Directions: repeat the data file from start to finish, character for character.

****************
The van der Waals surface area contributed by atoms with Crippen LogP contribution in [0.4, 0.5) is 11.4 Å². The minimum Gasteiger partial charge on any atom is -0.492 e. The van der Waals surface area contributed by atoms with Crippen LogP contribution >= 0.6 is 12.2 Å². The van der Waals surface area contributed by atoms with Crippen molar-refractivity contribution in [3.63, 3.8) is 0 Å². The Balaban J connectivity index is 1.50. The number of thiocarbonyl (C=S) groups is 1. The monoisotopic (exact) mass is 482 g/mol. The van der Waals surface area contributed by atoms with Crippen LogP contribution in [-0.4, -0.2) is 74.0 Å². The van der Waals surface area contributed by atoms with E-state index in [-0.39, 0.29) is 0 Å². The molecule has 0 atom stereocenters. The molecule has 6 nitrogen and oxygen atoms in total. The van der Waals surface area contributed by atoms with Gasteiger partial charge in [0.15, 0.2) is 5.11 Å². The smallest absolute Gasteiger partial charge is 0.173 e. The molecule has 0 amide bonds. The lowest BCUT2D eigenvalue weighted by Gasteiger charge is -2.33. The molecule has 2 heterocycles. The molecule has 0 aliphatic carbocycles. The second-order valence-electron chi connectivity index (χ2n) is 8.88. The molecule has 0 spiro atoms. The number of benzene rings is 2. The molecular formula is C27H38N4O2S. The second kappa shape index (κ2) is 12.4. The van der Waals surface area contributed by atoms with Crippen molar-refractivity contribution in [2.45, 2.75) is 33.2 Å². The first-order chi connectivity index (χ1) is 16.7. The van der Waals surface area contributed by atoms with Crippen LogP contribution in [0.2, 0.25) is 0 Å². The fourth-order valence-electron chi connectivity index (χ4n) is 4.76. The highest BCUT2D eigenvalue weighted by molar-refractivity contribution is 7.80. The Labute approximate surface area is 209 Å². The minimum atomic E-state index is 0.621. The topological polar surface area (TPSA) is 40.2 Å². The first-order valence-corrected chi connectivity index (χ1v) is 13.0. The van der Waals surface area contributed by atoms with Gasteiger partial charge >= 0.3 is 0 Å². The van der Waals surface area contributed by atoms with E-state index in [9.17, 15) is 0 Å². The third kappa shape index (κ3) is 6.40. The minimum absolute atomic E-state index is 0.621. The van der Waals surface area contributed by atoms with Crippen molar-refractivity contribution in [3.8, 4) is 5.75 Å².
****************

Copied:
The van der Waals surface area contributed by atoms with Crippen LogP contribution in [0.4, 0.5) is 11.4 Å². The minimum Gasteiger partial charge on any atom is -0.492 e. The van der Waals surface area contributed by atoms with Crippen LogP contribution >= 0.6 is 12.2 Å². The van der Waals surface area contributed by atoms with Crippen molar-refractivity contribution in [3.63, 3.8) is 0 Å². The Balaban J connectivity index is 1.50. The number of thiocarbonyl (C=S) groups is 1. The monoisotopic (exact) mass is 482 g/mol. The van der Waals surface area contributed by atoms with Crippen LogP contribution in [-0.4, -0.2) is 74.0 Å². The van der Waals surface area contributed by atoms with E-state index in [-0.39, 0.29) is 0 Å². The molecule has 0 atom stereocenters. The molecule has 6 nitrogen and oxygen atoms in total. The van der Waals surface area contributed by atoms with Gasteiger partial charge in [0.15, 0.2) is 5.11 Å². The smallest absolute Gasteiger partial charge is 0.173 e. The molecule has 0 amide bonds. The lowest BCUT2D eigenvalue weighted by Gasteiger charge is -2.33. The molecule has 2 heterocycles. The molecule has 0 aliphatic carbocycles. The second-order valence-electron chi connectivity index (χ2n) is 8.88. The molecule has 0 spiro atoms. The number of benzene rings is 2. The molecular formula is C27H38N4O2S. The second kappa shape index (κ2) is 12.4. The van der Waals surface area contributed by atoms with Crippen molar-refractivity contribution in [2.45, 2.75) is 33.2 Å². The first-order chi connectivity index (χ1) is 16.7. The van der Waals surface area contributed by atoms with Crippen LogP contribution in [0.2, 0.25) is 0 Å². The fourth-order valence-electron chi connectivity index (χ4n) is 4.76. The highest BCUT2D eigenvalue weighted by molar-refractivity contribution is 7.80. The Labute approximate surface area is 209 Å². The minimum atomic E-state index is 0.621. The topological polar surface area (TPSA) is 40.2 Å². The first-order valence-corrected chi connectivity index (χ1v) is 13.0. The van der Waals surface area contributed by atoms with Gasteiger partial charge >= 0.3 is 0 Å². The van der Waals surface area contributed by atoms with E-state index in [9.17, 15) is 0 Å². The third kappa shape index (κ3) is 6.40. The minimum absolute atomic E-state index is 0.621. The van der Waals surface area contributed by atoms with Crippen molar-refractivity contribution in [3.8, 4) is 5.75 Å².